South Korea’s power and gas companies, Korea Electric Power Corp. (KEPCO) and Korea Gas Corp. (KOGAS) will make sizeable investments to build up Korea’s energy infrastructure in order to boost the economy of the country which is recovering from the damaging recession of the late 1990s.

KEPCO and KOGAS will expand investments to foster domestic growth. In addition to its six affiliates’ combined budget of 737.5 billion won ($574.51 million), KEPCO has set aside about 4 trillion won ($3.12 billion) to build up Korea’s energy infrastructure this year.

Given the government’s policy of expanding investment, KEPCO has thrown an additional 198.5 billion won ($154.63 million) onto its previous plans. The supplement will fund construction of power transmission sites and substations, the laying of distribution lines and establishment of KEPCO’s branch in South Chungchong Province.

KEPCO plans to spend 55.8 per cent ($1.74 billion) of the existing budget during the first part of this year to help stimulate the sagging domestic economy. It will invest 58.2 per cent ($90.05 million) of the additional funds in the latter part of this year. KEPCO predicts its policies will create 867,000 jobs in 2001.

KOGAS finalized its budget for this year at 1.04 trillion won ($809.77 million), a 76 billion won ($59.2 million) increase from previous plans. KOGAS will use the funds to lay pipes and reclaim tidal flats near Incheon.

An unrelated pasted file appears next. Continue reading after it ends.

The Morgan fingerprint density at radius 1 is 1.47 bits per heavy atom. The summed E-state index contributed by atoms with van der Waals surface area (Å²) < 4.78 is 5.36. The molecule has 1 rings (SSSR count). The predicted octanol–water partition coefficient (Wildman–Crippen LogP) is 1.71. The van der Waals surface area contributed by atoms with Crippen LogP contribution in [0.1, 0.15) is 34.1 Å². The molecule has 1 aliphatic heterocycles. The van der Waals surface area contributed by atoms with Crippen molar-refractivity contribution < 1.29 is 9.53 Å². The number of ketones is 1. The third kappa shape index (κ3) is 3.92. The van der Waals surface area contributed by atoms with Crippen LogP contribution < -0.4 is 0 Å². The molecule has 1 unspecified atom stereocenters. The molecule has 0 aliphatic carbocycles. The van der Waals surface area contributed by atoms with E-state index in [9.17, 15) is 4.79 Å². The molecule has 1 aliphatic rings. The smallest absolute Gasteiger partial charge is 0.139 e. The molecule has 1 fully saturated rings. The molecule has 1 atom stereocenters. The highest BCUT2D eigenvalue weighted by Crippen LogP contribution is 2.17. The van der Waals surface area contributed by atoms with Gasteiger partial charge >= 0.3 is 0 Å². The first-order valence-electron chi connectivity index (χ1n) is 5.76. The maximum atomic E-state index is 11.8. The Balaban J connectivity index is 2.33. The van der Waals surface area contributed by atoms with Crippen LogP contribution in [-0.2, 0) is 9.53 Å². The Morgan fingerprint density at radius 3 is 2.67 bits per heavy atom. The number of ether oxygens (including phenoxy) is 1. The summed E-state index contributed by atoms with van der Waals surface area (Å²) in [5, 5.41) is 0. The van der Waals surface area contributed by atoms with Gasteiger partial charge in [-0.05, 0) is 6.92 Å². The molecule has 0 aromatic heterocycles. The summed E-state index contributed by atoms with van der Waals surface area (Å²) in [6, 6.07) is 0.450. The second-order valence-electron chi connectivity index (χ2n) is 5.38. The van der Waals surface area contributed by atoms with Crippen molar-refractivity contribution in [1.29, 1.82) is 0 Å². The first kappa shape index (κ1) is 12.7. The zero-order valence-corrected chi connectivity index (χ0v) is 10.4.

Korea Petroleum Development Corp. will spend 84.3 billion won ($64.96 million) on the construction and maintenance of the oil stock centres.

The total sum of state-run firms’ investment in the energy sector this year will exceed more than 6 trillion ($4.67 billion). This is 600 billion won ($466 million) more than originally budgeted.

It is expected that the expansion of investment in energy industry will help boost the construction industry and local economy.

After years as one of Asia’s fastest growing economies, South Korea was hard hit by the Asian crisis of 1997 and 1998. The country has embarked on a programme of economic reform in order to further recover from the downturn and has plans to privatize several large state-owned enterprises, including KEPCO. The break-up of KEPCO into separate businesses handling generation, distribution and transmission is underway.

The privitization process is moving at a slower pace than originally planned due to the question of how much foreign ownership should be allowed as well as strong opposition from labour unions.

South Korea uses a combination of thermal, nuclear and hydroelectric capacity to meet its demand for electric power.